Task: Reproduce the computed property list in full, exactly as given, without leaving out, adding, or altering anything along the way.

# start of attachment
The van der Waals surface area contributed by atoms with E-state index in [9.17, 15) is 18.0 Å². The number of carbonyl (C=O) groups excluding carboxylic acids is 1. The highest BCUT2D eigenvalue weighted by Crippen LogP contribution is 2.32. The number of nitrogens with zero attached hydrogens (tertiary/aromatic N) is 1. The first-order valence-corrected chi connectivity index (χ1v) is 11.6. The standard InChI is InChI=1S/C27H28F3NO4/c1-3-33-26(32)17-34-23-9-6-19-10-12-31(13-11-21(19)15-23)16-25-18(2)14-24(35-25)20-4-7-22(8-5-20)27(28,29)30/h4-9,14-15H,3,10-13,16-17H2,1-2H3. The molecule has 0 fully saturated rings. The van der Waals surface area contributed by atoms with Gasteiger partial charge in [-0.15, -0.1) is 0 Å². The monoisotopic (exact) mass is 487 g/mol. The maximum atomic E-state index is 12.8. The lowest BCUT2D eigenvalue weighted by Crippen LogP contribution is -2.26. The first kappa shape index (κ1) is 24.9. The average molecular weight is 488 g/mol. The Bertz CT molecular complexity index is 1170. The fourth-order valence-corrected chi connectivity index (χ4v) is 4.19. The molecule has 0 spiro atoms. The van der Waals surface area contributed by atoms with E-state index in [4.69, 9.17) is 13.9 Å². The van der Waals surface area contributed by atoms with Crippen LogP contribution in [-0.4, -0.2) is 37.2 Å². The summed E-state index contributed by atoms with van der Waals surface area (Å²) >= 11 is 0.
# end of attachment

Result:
The van der Waals surface area contributed by atoms with E-state index in [9.17, 15) is 18.0 Å². The number of carbonyl (C=O) groups excluding carboxylic acids is 1. The highest BCUT2D eigenvalue weighted by Crippen LogP contribution is 2.32. The number of nitrogens with zero attached hydrogens (tertiary/aromatic N) is 1. The first-order valence-corrected chi connectivity index (χ1v) is 11.6. The standard InChI is InChI=1S/C27H28F3NO4/c1-3-33-26(32)17-34-23-9-6-19-10-12-31(13-11-21(19)15-23)16-25-18(2)14-24(35-25)20-4-7-22(8-5-20)27(28,29)30/h4-9,14-15H,3,10-13,16-17H2,1-2H3. The molecule has 0 fully saturated rings. The van der Waals surface area contributed by atoms with Gasteiger partial charge in [-0.15, -0.1) is 0 Å². The monoisotopic (exact) mass is 487 g/mol. The maximum atomic E-state index is 12.8. The lowest BCUT2D eigenvalue weighted by Crippen LogP contribution is -2.26. The first kappa shape index (κ1) is 24.9. The average molecular weight is 488 g/mol. The Bertz CT molecular complexity index is 1170. The fourth-order valence-corrected chi connectivity index (χ4v) is 4.19. The molecule has 0 spiro atoms. The van der Waals surface area contributed by atoms with E-state index in [4.69, 9.17) is 13.9 Å². The van der Waals surface area contributed by atoms with Crippen LogP contribution in [-0.4, -0.2) is 37.2 Å². The summed E-state index contributed by atoms with van der Waals surface area (Å²) >= 11 is 0.